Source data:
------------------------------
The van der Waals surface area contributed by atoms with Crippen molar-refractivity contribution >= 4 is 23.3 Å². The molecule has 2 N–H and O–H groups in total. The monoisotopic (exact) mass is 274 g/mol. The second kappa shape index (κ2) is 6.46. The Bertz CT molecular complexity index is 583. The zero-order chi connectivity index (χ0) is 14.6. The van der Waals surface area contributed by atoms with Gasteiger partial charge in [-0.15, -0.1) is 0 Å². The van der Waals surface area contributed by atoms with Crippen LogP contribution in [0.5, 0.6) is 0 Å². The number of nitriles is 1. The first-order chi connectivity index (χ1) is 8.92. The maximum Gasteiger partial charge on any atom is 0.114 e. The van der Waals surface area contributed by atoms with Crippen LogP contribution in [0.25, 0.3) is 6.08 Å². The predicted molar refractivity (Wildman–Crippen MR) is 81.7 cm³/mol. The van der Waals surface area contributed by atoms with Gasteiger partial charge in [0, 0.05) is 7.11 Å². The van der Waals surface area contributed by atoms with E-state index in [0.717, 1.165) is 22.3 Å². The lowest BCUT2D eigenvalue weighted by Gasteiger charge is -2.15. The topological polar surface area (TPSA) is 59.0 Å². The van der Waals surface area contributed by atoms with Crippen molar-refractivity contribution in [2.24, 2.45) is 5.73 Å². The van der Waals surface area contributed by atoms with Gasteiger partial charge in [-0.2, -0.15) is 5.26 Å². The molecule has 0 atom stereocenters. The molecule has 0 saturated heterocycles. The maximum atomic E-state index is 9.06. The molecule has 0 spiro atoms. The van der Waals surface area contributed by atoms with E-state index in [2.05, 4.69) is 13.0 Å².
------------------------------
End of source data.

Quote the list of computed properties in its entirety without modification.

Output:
The van der Waals surface area contributed by atoms with Crippen molar-refractivity contribution >= 4 is 23.3 Å². The molecule has 2 N–H and O–H groups in total. The monoisotopic (exact) mass is 274 g/mol. The second kappa shape index (κ2) is 6.46. The Bertz CT molecular complexity index is 583. The zero-order chi connectivity index (χ0) is 14.6. The van der Waals surface area contributed by atoms with Gasteiger partial charge in [-0.15, -0.1) is 0 Å². The van der Waals surface area contributed by atoms with Crippen LogP contribution in [0.5, 0.6) is 0 Å². The number of nitriles is 1. The first-order chi connectivity index (χ1) is 8.92. The maximum Gasteiger partial charge on any atom is 0.114 e. The van der Waals surface area contributed by atoms with Crippen LogP contribution in [0.25, 0.3) is 6.08 Å². The predicted molar refractivity (Wildman–Crippen MR) is 81.7 cm³/mol. The van der Waals surface area contributed by atoms with Gasteiger partial charge in [0, 0.05) is 7.11 Å². The van der Waals surface area contributed by atoms with E-state index in [0.717, 1.165) is 22.3 Å². The lowest BCUT2D eigenvalue weighted by Gasteiger charge is -2.15. The topological polar surface area (TPSA) is 59.0 Å². The van der Waals surface area contributed by atoms with Crippen molar-refractivity contribution in [2.24, 2.45) is 5.73 Å². The van der Waals surface area contributed by atoms with Gasteiger partial charge in [-0.2, -0.15) is 5.26 Å². The molecule has 0 atom stereocenters. The molecule has 0 saturated heterocycles. The maximum atomic E-state index is 9.06. The molecule has 0 spiro atoms. The van der Waals surface area contributed by atoms with E-state index in [2.05, 4.69) is 13.0 Å².